Learn to Expect What, Not When

Justin Lind


Kettlebells, Gymnastics, CrossFit


It’s 1-rep max testing day, the day of the big race, or any other day when the time comes to test and measure your progress. But yet, you don’t hit that coveted PR, beat your best time, or cross a threshold that you’ve been focused on the last phase of your training. Worse yet, perhaps you did push your best forward but not as far forward as you anticipated. In either scenario, you leave disappointed and disheartened. You question what you did wrong, whether all that work was worth it, or if you’ll ever improve.


This all seems a bit over-dramatic, but as an athlete, I’ve fallen victim to this deep discontent and as a coach I’ve watched it happen more times than I can count.



In reality, your work has paid off, you are stronger/better/faster. The true blame for your disappointment lays in your expectations.


The age-old adage tells us that discontent comes only from expectations and attachment to those expected results. In other words, what happened has happened, you have performed how you performed, perhaps it marked improvement or not, but your discontent comes from the gap between your desired outcome and the actual outcome.


Forget the Ancient Wisdom and Keep Your Expectations

While rigid attachment to any worldly factor never serves you, this is not a lesson to release your expectations.


Expectations are in fact what drives fitness. No one enters into any training (or other) journey expecting to remain where they are. Fitness is about moving forward. Expectations provide the allure to pull you hence from your present reality.


Own your expectations. Meditate on your expectations. But, you must release your vice-like grip on them alter your understanding of how progress comes.


Learn to Expect What, Not When - Fitness, personal growth, training plan, personal record, competition training


Let’s examine the ever-elusive personal record—the proxy for progress. We use the PR as a measuring tool that gives concrete feedback about how we are improving. As anyone who has committed to any style of training can attest, PR’s rarely arrive when we expect them to, and even less so when we want them to.


PR’s feel ethereal, a seemingly random blessing from the deity or cosmic force of your choosing.


Does this mean that we should release our expectations of their arrival? No, it certainly does not—you should absolutely expect to improve. You should expect to achieve new levels of ability. These are the aims of training.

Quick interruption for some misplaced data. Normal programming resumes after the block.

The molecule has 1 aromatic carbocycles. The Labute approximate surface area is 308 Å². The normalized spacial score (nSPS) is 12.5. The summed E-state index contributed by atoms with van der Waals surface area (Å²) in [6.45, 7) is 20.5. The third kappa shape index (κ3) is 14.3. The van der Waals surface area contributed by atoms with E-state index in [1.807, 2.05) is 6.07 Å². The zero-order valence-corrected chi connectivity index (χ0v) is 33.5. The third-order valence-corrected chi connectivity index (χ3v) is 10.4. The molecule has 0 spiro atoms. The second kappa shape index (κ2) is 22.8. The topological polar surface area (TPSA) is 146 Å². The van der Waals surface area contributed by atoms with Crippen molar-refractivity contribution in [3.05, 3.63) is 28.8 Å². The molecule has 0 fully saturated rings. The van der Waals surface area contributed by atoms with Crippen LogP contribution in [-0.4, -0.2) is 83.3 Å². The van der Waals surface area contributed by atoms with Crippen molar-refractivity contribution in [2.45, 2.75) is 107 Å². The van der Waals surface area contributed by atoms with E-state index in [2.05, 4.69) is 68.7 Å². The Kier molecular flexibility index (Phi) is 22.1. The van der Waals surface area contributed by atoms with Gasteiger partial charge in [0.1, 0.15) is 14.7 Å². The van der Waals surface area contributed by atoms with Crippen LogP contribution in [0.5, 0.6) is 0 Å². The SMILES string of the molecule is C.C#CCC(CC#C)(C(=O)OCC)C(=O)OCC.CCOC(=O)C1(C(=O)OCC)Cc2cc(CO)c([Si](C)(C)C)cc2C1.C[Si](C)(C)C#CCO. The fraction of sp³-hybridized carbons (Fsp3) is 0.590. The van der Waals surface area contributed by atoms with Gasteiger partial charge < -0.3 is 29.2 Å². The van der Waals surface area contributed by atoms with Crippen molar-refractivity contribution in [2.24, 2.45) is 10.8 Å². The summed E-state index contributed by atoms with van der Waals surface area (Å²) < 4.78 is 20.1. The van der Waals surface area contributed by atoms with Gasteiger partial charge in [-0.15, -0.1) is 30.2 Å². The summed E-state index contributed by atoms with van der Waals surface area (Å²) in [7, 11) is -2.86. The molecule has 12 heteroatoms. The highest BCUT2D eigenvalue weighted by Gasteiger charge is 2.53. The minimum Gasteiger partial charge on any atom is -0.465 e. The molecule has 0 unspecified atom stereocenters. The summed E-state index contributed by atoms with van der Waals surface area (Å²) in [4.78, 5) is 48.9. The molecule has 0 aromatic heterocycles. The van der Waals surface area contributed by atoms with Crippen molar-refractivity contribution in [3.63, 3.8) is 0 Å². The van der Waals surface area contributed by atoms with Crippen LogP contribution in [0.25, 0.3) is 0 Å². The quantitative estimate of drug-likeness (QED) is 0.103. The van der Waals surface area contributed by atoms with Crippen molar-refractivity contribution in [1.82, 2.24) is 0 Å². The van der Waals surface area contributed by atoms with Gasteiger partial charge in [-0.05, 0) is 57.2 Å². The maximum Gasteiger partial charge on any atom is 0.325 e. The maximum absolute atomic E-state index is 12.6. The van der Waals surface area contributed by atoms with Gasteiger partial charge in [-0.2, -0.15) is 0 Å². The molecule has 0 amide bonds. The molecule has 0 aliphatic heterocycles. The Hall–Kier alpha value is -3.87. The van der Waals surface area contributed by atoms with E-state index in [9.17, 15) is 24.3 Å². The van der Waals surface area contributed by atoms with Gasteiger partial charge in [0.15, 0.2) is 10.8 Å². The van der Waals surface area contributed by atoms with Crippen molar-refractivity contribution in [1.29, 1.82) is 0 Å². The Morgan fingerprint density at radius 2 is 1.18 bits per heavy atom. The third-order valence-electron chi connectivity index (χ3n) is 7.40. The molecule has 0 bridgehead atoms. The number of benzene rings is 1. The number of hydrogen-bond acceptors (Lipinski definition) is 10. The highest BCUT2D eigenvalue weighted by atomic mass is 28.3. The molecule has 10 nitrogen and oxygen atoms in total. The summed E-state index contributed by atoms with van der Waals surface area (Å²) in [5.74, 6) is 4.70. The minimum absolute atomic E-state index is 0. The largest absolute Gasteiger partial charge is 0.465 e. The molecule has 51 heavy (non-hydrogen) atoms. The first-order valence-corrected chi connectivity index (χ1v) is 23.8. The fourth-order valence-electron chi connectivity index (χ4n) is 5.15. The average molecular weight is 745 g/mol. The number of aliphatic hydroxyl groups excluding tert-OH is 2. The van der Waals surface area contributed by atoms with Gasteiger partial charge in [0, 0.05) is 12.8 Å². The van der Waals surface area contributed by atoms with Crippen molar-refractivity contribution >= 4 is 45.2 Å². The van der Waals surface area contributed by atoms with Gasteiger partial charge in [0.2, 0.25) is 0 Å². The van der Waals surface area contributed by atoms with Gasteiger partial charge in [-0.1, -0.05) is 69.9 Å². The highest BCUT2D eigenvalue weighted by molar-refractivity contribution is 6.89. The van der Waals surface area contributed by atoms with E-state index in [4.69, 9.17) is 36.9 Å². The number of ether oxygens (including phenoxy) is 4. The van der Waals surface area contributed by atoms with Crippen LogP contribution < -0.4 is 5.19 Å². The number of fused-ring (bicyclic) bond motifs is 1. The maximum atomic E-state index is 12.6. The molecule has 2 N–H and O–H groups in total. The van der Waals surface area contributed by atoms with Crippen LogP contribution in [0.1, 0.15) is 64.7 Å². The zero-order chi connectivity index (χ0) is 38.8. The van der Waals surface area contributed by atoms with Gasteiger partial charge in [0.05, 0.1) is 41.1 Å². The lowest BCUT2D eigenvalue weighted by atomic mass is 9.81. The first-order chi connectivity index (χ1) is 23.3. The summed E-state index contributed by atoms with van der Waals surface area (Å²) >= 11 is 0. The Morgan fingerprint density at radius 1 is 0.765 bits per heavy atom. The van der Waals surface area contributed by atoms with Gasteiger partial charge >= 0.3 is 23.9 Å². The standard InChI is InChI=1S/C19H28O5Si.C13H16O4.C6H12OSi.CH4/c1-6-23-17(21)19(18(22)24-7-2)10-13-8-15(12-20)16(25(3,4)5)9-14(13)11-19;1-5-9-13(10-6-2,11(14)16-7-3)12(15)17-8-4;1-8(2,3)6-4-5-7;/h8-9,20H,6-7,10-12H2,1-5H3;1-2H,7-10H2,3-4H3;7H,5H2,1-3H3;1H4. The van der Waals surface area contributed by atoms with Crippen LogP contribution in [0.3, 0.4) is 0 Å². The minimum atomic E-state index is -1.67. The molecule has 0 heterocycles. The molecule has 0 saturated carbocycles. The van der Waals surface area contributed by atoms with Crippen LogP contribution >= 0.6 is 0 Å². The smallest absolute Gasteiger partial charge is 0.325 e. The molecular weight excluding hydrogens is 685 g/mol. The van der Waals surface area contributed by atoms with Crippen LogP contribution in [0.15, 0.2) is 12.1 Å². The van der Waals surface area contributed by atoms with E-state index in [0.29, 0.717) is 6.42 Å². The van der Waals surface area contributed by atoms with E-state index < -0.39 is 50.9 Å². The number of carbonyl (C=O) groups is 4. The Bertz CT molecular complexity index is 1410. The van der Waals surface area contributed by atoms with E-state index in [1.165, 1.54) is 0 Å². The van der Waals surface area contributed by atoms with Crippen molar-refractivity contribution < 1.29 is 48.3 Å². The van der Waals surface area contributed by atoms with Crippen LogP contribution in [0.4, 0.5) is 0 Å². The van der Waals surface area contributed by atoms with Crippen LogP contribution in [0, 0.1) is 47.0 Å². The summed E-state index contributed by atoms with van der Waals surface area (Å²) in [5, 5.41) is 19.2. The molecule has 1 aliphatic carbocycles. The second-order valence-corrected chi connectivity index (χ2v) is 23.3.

Expect the “What,” Not the “When”

Expectations only turn sour when attaching a “when” to a particular date. You can expect a new PR, you’re just never privy to when it will arrive.


Every rep of every session makes you better. Progress comes in a continuous upward line. PR’s are benchmarks, a stair-stepping line imposed over your continual progress arc. You are a mountain climber who cannot see the summit until she pulls over the edge. You are not strong enough for the next PR until the moment that you are. Each step the mountain climber takes brings her closer to the summit.


Back to our disappointment scenario from the beginning. If our discontented lifter approached their session with the expectation that eventually (and probably soon) their progress would show itself in exciting ways, a perfectly productive session would be just that, no disappointment to follow. This process applies far more broadly than with fitness and can seem even more mystical without the invaluable concrete measures of success.


After authoring hundreds of articles (here and elsewhere), I can attest that I have no idea which words will strike me or the reader the deepest. As a rock climber, the days when I finally climb a more difficult route grade feel entirely random. As a creative, passionate, competent, yet highly amateur chef, I have no idea which new dishes will knock my socks off, or further yet the socks of my loved ones.


Don't Forego Your Expectations

The lesson in all of this is not to forego expectations. I know that I am becoming a better writer, stronger climber, and a more competent chef with each effort. I just never know when the outward measures of success will show themselves.


Show up and work hard every day. Know, truly know, that you are improving all the time. Releasing expectations for when each stair-step of measured progress will arrive makes them all that much sweeter when they finally do.

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